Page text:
The high cost of acquiring and renovating or building new real estate assets means the profit margins are incredibly thin. In most cases, multifamily assets can’t generate returns for owners if the occupancy rate falls below 96% for the year. It’s a very fine balance. You want enough vacancies to give you the chance to raise rents, but not so many vacancies that you end up with a glut of them and have to start discounting rents.
When markets where multiple REITs are operating — like Tampa, Orlando, Phoenix, Las Vegas and Dallas — at the same time see rents decline by even 1%, it represents a direct threat to projected investor returns. It doesn’t necessarily mean that investors are going to lose money (assuming the market doesn’t continue to fall), but it does mean that a lot of REIT assets in the Sun Belt might miss their projected return targets.
If you’re looking at REITs to invest in, it would behoove you to really drill down on where the assets are. One of the greatest advantages of REITs is that they hedge against the risk of loss for investors by spreading their assets over a wide geographic area.
If you were looking at a residential REIT with assets in some of the markets that are currently in decline, there is a chance your investment may miss some of its targets. That means your projected 20% internal rate of return may end up only being 17% for a few years of the hold period.
Focus on Other Sectors
If you’re looking at this data, it may or may not be enough to sour you on the prospect of residential REIT investments. That’s a decision you’ll have to make based on your investment goals. On the other side of the equation, when REITs have assets that don’t hit their targets, that may create opportunities for your chosen REIT to pick up some value-priced assets at some point in the near future.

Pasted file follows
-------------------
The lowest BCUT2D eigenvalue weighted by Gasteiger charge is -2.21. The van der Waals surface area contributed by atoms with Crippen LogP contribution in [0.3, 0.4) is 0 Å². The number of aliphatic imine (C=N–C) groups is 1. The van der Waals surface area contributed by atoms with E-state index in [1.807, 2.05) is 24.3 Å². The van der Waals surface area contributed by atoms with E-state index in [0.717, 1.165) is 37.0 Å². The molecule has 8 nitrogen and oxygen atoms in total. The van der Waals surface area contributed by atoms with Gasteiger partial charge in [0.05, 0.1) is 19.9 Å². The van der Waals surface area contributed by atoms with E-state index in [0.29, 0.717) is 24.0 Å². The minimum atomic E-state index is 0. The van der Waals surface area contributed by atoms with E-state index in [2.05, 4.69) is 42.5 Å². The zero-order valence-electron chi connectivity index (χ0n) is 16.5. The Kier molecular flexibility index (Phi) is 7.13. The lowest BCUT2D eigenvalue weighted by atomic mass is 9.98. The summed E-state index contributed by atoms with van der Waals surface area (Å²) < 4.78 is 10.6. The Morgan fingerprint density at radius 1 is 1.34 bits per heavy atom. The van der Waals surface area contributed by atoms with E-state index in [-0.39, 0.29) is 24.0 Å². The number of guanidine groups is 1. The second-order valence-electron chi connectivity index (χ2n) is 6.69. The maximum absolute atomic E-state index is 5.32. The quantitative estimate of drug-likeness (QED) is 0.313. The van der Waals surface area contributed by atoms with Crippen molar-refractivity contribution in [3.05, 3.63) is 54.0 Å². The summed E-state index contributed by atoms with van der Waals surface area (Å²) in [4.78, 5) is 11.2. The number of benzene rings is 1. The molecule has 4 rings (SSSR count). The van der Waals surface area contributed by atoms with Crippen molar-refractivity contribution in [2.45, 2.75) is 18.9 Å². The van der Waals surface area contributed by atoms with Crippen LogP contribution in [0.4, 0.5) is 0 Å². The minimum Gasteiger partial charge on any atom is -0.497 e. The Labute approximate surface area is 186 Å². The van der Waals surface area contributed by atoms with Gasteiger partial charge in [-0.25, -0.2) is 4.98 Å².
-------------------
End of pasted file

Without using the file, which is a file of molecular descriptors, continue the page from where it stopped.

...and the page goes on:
Another thing you can do is remember that multifamily is not the only segment of the REIT investment sector. There are also REITs that concentrate on medical buildings or industrial properties. The same thing holds true for individual investment offerings. Although multifamily gets the lion’s share of the attention from investors, the real estate market at large still offers other opportunities to take advantage of.
Whatever you decide, the tea leaves are showing that riding multifamily investments to predictable returns and steady appreciation is about to get a bit more complicated. It doesn’t mean that multifamily investing is dead either. Remember, real estate is supposed to be a long-term play. In the span of a five- or 10-year investment cycle, you might have some bad quarters or even bad years.
But the history of real estate has shown time and again that it’s a reliable market that wins for investors more than it loses. The real estate market will almost always be in a state of heating up or cooling off. Down markets have proven to be some of the best times to acquire assets.
Regardless of the latest economic data, your job as an investor doesn’t change. You have to weigh the risks, consider your investment goals and make the best decision you can at the time.